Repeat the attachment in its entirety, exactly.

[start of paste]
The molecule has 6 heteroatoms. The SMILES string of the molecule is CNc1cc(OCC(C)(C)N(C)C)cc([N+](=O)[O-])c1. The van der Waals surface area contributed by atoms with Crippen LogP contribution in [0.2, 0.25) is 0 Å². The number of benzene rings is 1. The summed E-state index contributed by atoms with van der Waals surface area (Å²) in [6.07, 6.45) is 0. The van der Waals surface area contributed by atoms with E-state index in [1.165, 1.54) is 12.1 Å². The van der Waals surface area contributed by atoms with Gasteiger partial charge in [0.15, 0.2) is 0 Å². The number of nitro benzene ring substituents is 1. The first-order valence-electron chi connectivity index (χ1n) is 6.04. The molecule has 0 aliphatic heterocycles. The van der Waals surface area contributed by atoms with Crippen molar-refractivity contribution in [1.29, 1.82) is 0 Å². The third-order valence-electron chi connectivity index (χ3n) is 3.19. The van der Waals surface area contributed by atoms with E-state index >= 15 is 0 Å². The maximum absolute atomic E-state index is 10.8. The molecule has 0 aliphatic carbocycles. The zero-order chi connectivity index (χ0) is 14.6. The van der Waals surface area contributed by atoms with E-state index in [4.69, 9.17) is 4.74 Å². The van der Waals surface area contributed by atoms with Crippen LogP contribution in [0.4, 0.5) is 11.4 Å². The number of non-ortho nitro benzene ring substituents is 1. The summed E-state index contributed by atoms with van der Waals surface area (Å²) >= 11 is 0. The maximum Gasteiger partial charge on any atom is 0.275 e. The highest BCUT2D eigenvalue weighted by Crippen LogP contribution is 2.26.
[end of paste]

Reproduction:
The molecule has 6 heteroatoms. The SMILES string of the molecule is CNc1cc(OCC(C)(C)N(C)C)cc([N+](=O)[O-])c1. The van der Waals surface area contributed by atoms with Crippen LogP contribution in [0.2, 0.25) is 0 Å². The number of benzene rings is 1. The summed E-state index contributed by atoms with van der Waals surface area (Å²) in [6.07, 6.45) is 0. The van der Waals surface area contributed by atoms with E-state index in [1.165, 1.54) is 12.1 Å². The van der Waals surface area contributed by atoms with Gasteiger partial charge in [0.15, 0.2) is 0 Å². The number of nitro benzene ring substituents is 1. The first-order valence-electron chi connectivity index (χ1n) is 6.04. The molecule has 0 aliphatic heterocycles. The van der Waals surface area contributed by atoms with Crippen molar-refractivity contribution in [1.29, 1.82) is 0 Å². The third-order valence-electron chi connectivity index (χ3n) is 3.19. The van der Waals surface area contributed by atoms with E-state index >= 15 is 0 Å². The maximum absolute atomic E-state index is 10.8. The molecule has 0 aliphatic carbocycles. The zero-order chi connectivity index (χ0) is 14.6. The van der Waals surface area contributed by atoms with E-state index in [4.69, 9.17) is 4.74 Å². The van der Waals surface area contributed by atoms with Crippen LogP contribution in [0.4, 0.5) is 11.4 Å². The number of non-ortho nitro benzene ring substituents is 1. The summed E-state index contributed by atoms with van der Waals surface area (Å²) >= 11 is 0. The maximum Gasteiger partial charge on any atom is 0.275 e. The highest BCUT2D eigenvalue weighted by Crippen LogP contribution is 2.26.